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Re: section 2.2.22 Message Exchange Pattern (MEP)

From: <jones@research.att.com>
Date: Tue, 15 Jul 2003 10:41:53 -0400 (EDT)
Message-Id: <200307151441.h6FEfri05040@bual.research.att.com>
To: dbooth@w3.org, jones@research.att.com
Cc: chrisfer@us.ibm.com, www-ws-arch@w3.org

	Date: Mon, 14 Jul 2003 19:27:35 -0400
	To: jones@research.att.com
	From: David Booth <dbooth@w3.org>
	Subject: Re: section 2.2.22 Message Exchange Pattern (MEP)
	Cc: www-ws-arch@w3.org, chrisfer@us.ibm.com

	At 10:41 AM 7/11/2003 -0400, jones@research.att.com wrote:
	>Well, I guess I see this as a terminological issue.

	Yes, I agree.

	>I certainly agree
	>that there will be more complex "messaging patterns" than (SOAP) MEPs,
	>but for me the SOAP notion of an "exchange" has always had in view the
	>set of communicating participants involved in a message and its

	I never made the assumption, and I don't see it suggested in the SOAP 
	definition of MEP[2]:

	         "A Message Exchange Pattern (MEP) is a template that establishes
	         a pattern for the exchange of messages between SOAP nodes."

It is strongly implied by the verbiage surrounding this text.  For

  An MEP specification MUST also include:

    1. Any requirements to generate additional messages (such as
       responses to requests in a request/response MEP).

    2. Rules for the delivery or other disposition of SOAP faults
       generated during the operation of the MEP.

	Personally, I think all we need to do is drop the word "SOAP" and change 
	the word "nodes" to "agent", in order to be more consistent with the rest 
	of our text:

	         "A Message Exchange Pattern (MEP) is a template that establishes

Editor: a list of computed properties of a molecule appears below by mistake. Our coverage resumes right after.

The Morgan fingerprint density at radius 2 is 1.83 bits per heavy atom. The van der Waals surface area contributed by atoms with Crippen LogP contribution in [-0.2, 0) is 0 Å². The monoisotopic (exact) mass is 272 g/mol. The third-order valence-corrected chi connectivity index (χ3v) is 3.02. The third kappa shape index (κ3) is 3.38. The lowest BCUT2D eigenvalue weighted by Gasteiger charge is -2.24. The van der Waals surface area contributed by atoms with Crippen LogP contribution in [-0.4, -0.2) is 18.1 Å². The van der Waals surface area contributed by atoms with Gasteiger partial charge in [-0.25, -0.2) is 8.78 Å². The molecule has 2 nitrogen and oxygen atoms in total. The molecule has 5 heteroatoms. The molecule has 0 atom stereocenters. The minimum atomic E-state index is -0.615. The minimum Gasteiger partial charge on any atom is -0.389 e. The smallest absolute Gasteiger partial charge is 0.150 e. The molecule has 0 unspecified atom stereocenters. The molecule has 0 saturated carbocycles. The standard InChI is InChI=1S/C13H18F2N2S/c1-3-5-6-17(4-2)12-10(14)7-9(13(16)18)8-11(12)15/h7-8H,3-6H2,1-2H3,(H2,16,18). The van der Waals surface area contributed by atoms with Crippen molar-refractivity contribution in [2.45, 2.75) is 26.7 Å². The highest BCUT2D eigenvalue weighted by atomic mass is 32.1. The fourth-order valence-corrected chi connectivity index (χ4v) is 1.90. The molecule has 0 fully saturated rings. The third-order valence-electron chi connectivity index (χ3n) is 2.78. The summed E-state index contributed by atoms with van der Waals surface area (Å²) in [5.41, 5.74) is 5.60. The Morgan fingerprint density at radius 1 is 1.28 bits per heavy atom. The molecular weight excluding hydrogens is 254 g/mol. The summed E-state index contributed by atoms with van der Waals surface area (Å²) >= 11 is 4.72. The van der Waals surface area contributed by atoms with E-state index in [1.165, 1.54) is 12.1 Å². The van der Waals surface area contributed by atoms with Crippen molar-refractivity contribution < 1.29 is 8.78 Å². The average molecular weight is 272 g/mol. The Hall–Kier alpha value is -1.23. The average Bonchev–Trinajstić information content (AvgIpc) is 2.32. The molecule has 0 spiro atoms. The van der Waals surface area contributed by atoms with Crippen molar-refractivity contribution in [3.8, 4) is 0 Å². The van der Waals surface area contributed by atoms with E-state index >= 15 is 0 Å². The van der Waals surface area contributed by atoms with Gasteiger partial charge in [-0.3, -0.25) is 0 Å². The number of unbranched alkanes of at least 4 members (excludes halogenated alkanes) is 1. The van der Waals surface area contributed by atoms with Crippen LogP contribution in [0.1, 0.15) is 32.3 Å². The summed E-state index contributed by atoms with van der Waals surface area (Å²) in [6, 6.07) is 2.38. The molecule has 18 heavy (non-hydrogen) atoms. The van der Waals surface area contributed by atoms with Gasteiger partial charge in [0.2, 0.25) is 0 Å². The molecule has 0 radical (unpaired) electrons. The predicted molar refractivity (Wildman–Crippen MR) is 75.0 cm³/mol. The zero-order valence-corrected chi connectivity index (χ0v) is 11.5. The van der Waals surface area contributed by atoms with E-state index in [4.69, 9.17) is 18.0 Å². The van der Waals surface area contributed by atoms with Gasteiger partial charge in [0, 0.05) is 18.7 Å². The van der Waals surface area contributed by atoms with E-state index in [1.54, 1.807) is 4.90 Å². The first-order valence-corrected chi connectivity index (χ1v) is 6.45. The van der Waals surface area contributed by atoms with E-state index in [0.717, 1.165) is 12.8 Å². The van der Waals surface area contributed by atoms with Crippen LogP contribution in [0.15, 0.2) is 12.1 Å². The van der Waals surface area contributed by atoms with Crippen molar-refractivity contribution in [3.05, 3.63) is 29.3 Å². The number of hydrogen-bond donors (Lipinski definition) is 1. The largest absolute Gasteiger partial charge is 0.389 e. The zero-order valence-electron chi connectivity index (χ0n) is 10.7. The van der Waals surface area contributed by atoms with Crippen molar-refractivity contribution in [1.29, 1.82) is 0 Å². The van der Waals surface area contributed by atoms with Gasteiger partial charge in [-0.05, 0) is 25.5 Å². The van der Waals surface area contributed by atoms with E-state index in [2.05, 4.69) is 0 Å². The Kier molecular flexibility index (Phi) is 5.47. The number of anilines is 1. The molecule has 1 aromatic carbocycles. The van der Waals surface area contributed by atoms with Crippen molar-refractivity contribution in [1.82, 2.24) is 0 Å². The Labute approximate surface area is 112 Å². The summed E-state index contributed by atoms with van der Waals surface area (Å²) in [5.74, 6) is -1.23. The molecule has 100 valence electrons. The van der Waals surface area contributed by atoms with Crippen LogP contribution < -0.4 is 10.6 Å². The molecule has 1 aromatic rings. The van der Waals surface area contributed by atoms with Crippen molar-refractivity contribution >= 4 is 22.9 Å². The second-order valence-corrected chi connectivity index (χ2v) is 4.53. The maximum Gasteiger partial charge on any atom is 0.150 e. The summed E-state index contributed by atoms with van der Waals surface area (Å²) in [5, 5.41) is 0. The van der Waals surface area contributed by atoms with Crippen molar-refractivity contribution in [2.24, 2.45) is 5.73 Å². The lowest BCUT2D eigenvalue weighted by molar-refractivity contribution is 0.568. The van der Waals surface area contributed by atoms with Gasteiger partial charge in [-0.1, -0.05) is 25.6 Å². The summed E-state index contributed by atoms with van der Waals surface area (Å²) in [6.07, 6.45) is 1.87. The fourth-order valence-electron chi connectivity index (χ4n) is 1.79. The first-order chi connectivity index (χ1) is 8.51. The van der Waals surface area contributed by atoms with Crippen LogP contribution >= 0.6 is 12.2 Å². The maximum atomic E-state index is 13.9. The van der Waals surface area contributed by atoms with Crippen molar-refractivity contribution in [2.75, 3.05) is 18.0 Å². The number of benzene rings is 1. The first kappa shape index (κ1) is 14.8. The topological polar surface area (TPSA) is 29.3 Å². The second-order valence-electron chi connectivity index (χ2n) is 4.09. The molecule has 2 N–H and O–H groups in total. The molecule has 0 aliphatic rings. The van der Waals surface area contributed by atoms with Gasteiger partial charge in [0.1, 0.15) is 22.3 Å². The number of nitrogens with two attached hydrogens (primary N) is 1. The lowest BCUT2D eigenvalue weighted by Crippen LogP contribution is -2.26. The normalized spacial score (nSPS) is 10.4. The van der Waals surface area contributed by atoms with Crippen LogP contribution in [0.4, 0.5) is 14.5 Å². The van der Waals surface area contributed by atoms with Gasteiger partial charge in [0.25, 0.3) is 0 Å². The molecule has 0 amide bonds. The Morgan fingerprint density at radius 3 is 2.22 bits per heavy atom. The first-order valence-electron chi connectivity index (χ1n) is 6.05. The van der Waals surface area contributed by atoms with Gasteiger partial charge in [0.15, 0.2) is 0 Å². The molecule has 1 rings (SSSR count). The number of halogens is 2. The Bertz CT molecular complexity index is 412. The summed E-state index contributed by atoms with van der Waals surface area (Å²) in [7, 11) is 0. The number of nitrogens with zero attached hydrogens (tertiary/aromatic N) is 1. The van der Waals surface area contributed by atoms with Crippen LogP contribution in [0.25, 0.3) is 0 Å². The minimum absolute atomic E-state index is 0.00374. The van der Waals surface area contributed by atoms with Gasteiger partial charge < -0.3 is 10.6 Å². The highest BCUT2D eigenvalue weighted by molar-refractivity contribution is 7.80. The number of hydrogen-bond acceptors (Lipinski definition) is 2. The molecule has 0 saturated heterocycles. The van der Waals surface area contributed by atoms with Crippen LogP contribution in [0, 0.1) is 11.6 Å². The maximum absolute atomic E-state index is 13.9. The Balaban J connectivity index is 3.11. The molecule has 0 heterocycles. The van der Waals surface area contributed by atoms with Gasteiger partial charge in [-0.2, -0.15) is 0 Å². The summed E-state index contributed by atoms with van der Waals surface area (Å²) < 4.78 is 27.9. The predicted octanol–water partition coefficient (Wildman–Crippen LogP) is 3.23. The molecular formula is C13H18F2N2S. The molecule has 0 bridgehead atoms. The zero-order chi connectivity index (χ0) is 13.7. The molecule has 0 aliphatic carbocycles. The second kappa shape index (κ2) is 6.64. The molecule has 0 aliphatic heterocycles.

a pattern for the exchange of messages between nodes."

	 From a WS Architecture point of view, I think that definition nails it.

I can live with your suggestion, but I think it underspecifies the
architecture.  For example, it doesn't provide any architectural
guidance as to the kind of messaging patterns that might be
appropriate in developing specifications for pattern languages, for
bindings, etc.  I can see some real potential downsides in trying to
get a clean architecture if some clean sense of layering is not
properly observed.  What if an MEP (your definition) doesn't account
for all of the faults or response messages that arise from the
messages within it?

	>For example, a messaging pattern that involved A and B
	>exchanging messages, followed by A and C exchanging messages (as
	>dictated by some application logic) is certainly a messaging pattern.
	>I just wouldn't call it a message *exchange* pattern in the SOAP/WSDL

	Well, I may not call it a "SOAP MEP" or a "WSDL MEP", because SOAP and WSDL 
	have named specific MEPs that they recognize, but I would call it an MEP 
	just as much as a one-way message pattern is an MEP.

	>. . . At the very least, if we widen the MEP term to include arbitrary
	>messaging patterns (MPs), it would still be good to have a term that
	>corresponds to the earlier notion of an MEP that involves "a message
	>and its responses".

	I find that notion both vague and unnecessary.  I think we would be better 
	served by being more specific: Use the term "WSDL MEP" to refer to WSDL 
	MEPs, and "SOAP MEP" to refer to SOAP MEPs.  Those terms have clear, 
	well-defined meanings and don't require any new definitions.  If you want a 
	term that refers to the union of the two, just use "SOAP or WSDL MEPs".

	>This will be the natural unit upon which
	>higher-level messaging patterns are constructed.

	Any language for defining higher order patterns would have to be specific 
	about which patterns are the basic building blocks, such as: "Higher order 
	patterns are built out of WSDL MEPs."

	David Booth
	W3C Fellow / Hewlett-Packard
	Telephone: +1.617.253.1273

Mark Jones
Received on Tuesday, 15 July 2003 10:41:48 UTC

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